News & Politics

Japan Moves to Allow Its Emperor to Abdicate. But Just This Once.

Emperor Akihito and Empress Michiko of Japan at the annual spring garden party at the Akasaka Palace imperial garden in Tokyo last month. Credit Toru Hanai/Reuters
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Ten months after Japan’s octogenarian emperor indicated he wanted to give up the throne while he was still alive, the cabinet of Prime Minister Shinzo Abe approved special legislation on Friday that would allow him to abdicate.

The bill, which will be considered soon by the full Parliament, makes a one-time provision for Emperor Akihito, 83, to retire from the throne and be succeeded by his elder son, Crown Prince Naruhito.

Emperor Akihito, a hugely popular figure in Japan who keeps up a grueling travel schedule, had asked to abdicate so that he could give Prince Naruhito, 57, time to rule. Emperor Akihito has reigned for 28 years, ever since his father, the wartime emperor Hirohito, died in 1989.

Once the bill – which is expected to pass in Parliament, where Mr. Abe’s party has the majority – is enacted, the government would have three years to set a date for the emperor’s abdication. Emperor Akihito would be the first living Japanese emperor to leave the throne in 200 years.

In remarks to reporters, Mr. Abe’s chief cabinet secretary, Yoshihide Suga, declined to comment on the timing of the abdication, although Kyodo News reported that December 2018 was a target.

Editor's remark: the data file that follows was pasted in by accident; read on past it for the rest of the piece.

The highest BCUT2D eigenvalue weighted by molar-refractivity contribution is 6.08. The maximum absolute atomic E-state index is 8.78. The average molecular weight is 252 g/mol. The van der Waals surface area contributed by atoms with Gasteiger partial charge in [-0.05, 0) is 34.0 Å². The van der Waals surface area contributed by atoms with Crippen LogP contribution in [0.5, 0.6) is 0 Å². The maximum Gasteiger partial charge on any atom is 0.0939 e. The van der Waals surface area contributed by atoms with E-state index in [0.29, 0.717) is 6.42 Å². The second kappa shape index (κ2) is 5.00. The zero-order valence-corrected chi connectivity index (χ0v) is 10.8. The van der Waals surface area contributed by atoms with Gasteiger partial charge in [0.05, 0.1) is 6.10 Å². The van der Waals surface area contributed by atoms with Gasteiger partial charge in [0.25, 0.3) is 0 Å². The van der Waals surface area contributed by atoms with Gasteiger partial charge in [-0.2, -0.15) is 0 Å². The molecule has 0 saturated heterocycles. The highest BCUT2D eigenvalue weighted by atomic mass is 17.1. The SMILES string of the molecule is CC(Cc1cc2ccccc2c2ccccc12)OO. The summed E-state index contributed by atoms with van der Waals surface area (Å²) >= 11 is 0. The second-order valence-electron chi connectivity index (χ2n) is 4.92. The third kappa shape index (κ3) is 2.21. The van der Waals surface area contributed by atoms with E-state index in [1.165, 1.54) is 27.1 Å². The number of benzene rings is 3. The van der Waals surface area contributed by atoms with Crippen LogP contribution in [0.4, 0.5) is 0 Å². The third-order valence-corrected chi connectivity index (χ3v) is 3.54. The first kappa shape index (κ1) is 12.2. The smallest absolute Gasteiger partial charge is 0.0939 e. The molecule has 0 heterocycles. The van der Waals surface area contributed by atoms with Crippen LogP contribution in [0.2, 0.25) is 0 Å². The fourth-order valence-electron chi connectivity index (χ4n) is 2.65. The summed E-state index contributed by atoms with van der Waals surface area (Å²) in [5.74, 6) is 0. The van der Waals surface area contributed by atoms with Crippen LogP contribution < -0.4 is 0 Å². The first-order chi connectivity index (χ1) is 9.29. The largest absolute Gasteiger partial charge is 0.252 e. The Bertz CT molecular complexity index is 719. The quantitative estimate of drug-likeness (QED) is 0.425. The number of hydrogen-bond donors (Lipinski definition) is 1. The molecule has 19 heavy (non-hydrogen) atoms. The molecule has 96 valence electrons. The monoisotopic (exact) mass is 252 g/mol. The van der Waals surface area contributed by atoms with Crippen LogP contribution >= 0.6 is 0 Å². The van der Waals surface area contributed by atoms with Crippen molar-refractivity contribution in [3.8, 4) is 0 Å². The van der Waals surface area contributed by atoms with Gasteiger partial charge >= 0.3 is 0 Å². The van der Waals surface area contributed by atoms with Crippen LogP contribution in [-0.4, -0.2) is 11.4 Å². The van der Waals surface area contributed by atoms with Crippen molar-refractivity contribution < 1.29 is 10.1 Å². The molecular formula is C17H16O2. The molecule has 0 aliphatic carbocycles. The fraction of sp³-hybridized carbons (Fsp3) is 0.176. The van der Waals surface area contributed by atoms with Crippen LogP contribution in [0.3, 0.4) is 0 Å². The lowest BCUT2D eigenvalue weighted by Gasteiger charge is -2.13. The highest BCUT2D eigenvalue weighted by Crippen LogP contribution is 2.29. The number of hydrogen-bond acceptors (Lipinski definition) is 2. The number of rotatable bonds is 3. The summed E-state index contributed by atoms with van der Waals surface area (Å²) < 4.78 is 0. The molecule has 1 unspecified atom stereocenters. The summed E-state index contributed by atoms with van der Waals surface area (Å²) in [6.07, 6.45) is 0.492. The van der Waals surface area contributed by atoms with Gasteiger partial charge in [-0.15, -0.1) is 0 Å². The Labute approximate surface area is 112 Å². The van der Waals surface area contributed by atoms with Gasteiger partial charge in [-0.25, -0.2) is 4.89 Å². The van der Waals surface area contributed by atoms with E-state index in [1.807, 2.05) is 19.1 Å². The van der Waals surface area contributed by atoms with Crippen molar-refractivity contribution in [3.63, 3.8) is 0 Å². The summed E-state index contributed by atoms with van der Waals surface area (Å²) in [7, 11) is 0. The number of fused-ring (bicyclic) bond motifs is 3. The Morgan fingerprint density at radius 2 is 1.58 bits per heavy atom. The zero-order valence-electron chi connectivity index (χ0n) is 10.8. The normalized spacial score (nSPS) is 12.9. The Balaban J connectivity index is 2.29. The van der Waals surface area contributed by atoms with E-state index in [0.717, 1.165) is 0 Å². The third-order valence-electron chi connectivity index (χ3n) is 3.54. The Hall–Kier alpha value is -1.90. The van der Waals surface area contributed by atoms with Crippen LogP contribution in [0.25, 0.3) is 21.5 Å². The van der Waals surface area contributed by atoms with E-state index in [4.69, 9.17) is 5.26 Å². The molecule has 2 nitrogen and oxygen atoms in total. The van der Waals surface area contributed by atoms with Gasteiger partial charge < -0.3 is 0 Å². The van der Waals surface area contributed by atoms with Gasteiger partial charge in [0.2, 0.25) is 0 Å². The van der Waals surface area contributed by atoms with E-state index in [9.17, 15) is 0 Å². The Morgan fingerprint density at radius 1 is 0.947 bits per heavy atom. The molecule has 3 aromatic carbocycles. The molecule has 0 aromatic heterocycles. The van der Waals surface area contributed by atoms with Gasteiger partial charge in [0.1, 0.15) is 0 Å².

Any decision regarding the emperor is freighted in Japan, where until World War II, he was seen as a god. The postwar Constitution, written by American occupiers, stripped the emperor of his status as a deity and set him up instead as a symbol of Japanese unity.

Emperor Akihito has also come to represent the pacifism enshrined in the Constitution and has acted as the country’s emissary of historic reconciliation with surrounding Asian countries that suffered under Japan’s aggression during the war.

He has also visited regions in Japan that have been ravaged by disaster, most famously going on television to console the nation after the 2011 earthquake and tsunami.

While the Japanese public overwhelmingly supports allowing the emperor to retire, conservative supporters of Mr. Abe have made clear that they do not want the government to set a precedent by permanently altering the Imperial Household Law, which governs succession.

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